What struck me about the story was the misinterpretations the folks in town made in he shade behind their jalousies. For example, when her father dies she shows no sign of grief. Instead of realizing her condition, they interpret her action as an example of pride and unuttered grief, which she hides for them in her precious little heart. They also make up a romantic story about her relationship with Homer Barron. When he disappears, they assume that he has left her with a broken heart, and this gives them yet another reason to pity the poor little creature. Yet they see her walking with even straighter back and keeping her head even higher. With dignity she bears all the sorrows and disappointments on her frail shoulders, and the folks seem to admire her even more. If only they could imagine that she actually was responsible for a well-planned murder. What is more comical, or perhaps one should say tragic, is that they even supplied her with the lethal arsenic, even though the druggist had to break the law for her sake. She was beyond the law. It was like she was their law incorporated- the unwritten law of the values and beliefs from the old days.

In order to mislead the reader and to behold the suspense, Faulkner switches the chronological order of the events. However, if one sees through this clever maneuver the evidence that connects Miss Emily with the vanishing of Homer Barron is flagrant. She purchases a mortal poison; Homer Barron is seen for the last time entering her house; a couple of days later a terrible stench of cadaver occurs around her house. It is a clear case, but the folks in town did not even suspect her. They were more embarrassed of making remarks about the smell. As the Judge said, "Dammit sir, will you accuse a lady of smelling bad?"(80). As a result they sneaked around the house and sprinkled lime to extinguish the terrible stink. In a way it was also a quick and smooth operation to prevaricate from digging deeper to find out the truth. A truth which they did not want to now. Miss Emily, who probably was both indifferent and unconscious of the crime she had committed, had not even bothered to conceal her traces. Instead of taking the reality as it was objectively, they romanticized everything to her benefit to maintain the bond to their inherence.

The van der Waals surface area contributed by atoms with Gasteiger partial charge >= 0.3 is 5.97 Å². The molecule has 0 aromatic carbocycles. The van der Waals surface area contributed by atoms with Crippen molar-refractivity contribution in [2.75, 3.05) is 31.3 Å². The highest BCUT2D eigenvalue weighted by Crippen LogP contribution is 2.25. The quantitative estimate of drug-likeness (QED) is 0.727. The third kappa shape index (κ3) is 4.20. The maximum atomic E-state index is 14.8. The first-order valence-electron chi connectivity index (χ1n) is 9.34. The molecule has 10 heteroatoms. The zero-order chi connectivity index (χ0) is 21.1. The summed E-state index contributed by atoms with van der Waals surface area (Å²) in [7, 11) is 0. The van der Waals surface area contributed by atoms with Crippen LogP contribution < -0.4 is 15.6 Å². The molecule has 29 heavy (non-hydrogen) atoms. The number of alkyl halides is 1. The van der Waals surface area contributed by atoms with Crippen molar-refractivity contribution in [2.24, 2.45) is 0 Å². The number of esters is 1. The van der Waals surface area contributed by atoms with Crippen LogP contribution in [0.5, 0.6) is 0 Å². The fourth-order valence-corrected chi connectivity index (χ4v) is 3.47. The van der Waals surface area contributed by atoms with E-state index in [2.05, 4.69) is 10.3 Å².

Even though the interest in her decreased as the generations changed, her unexpected death attracted the curious attention of the folks in town. The event was a ceremonial and nostalgic moment, and the old people even bragged about their relationships to this true lady. They were finally going to get the denouement of their life-long, self-created mystery of who Miss Emily actually was. Although they probably were more or less convinced that their assumptions were true, they wanted a confirmation, which in some way would justify themselves of their strong attachment to the past. What they probably hoped for was to find some sort of evidence that would embellish their already spotless image of her, which would defend their denial of the fact that time is inevitable passing. However, the revealing of Homer Barron's withered dead body lying in a bed for two, where the pillow beside him had an indentation of a head, on which they also found one of Miss Emily's gray hair strands must have silenced their gossiping mouths for good. The truth that Miss Emily had not only killed her beloved one but also slept beside his rutted body was relentlessly thrown in their stupefied faces. She had clung to him the same way the people in town had clung to their inherence. I believe they finally realized how foolishly wrong they had been throughout the years. The powerful contrast that a hardly detectable hair strand would be the indication that finally led to the discovery of the truth emphasizes even more how frail their imaginary world actually was. They could no longer run away from the fact that time passes and that conditions change. I believe that the old southern values and traditions are reflected in the revealing of her death. Their " poor Emily" was no less than a cool-blooded killer, like the once dreadful slavery had also been for many people. If they had just opened their eyes they would have seen all the defects and faults in their heritage, and not only Homer Barron but also other men's lives could have been saved. But I guess the love for their cherished Old South made them blind.